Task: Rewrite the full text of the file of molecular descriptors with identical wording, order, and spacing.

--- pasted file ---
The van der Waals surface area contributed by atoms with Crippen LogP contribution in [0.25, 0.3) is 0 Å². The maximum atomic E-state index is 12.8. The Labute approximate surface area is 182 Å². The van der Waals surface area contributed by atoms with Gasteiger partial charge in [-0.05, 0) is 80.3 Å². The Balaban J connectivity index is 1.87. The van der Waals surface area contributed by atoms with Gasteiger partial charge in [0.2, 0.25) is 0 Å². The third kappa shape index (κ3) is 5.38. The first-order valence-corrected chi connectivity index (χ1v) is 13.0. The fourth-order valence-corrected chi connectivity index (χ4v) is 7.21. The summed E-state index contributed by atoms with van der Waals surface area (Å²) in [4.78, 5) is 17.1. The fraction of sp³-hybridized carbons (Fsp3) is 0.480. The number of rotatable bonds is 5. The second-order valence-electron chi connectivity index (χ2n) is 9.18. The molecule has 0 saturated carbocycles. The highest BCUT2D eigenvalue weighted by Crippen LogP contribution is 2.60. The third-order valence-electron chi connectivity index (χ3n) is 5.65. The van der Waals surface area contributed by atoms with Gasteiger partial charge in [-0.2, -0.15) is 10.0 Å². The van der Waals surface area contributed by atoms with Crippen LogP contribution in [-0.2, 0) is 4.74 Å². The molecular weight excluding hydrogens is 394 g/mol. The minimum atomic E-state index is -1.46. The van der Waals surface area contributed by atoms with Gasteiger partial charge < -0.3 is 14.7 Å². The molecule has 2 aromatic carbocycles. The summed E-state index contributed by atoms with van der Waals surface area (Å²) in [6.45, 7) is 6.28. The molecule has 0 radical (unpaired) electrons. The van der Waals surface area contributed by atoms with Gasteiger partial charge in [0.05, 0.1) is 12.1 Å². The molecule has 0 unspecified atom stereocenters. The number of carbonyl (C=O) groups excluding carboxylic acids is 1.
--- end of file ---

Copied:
The van der Waals surface area contributed by atoms with Crippen LogP contribution in [0.25, 0.3) is 0 Å². The maximum atomic E-state index is 12.8. The Labute approximate surface area is 182 Å². The van der Waals surface area contributed by atoms with Gasteiger partial charge in [-0.05, 0) is 80.3 Å². The Balaban J connectivity index is 1.87. The van der Waals surface area contributed by atoms with Gasteiger partial charge in [0.2, 0.25) is 0 Å². The third kappa shape index (κ3) is 5.38. The first-order valence-corrected chi connectivity index (χ1v) is 13.0. The fourth-order valence-corrected chi connectivity index (χ4v) is 7.21. The summed E-state index contributed by atoms with van der Waals surface area (Å²) in [4.78, 5) is 17.1. The fraction of sp³-hybridized carbons (Fsp3) is 0.480. The number of rotatable bonds is 5. The second-order valence-electron chi connectivity index (χ2n) is 9.18. The molecule has 0 saturated carbocycles. The highest BCUT2D eigenvalue weighted by Crippen LogP contribution is 2.60. The third-order valence-electron chi connectivity index (χ3n) is 5.65. The van der Waals surface area contributed by atoms with Gasteiger partial charge in [-0.2, -0.15) is 10.0 Å². The van der Waals surface area contributed by atoms with Crippen LogP contribution in [-0.2, 0) is 4.74 Å². The molecular weight excluding hydrogens is 394 g/mol. The minimum atomic E-state index is -1.46. The van der Waals surface area contributed by atoms with Gasteiger partial charge < -0.3 is 14.7 Å². The molecule has 2 aromatic carbocycles. The summed E-state index contributed by atoms with van der Waals surface area (Å²) in [6.45, 7) is 6.28. The molecule has 0 radical (unpaired) electrons. The van der Waals surface area contributed by atoms with Gasteiger partial charge in [0.05, 0.1) is 12.1 Å². The molecule has 0 unspecified atom stereocenters. The number of carbonyl (C=O) groups excluding carboxylic acids is 1.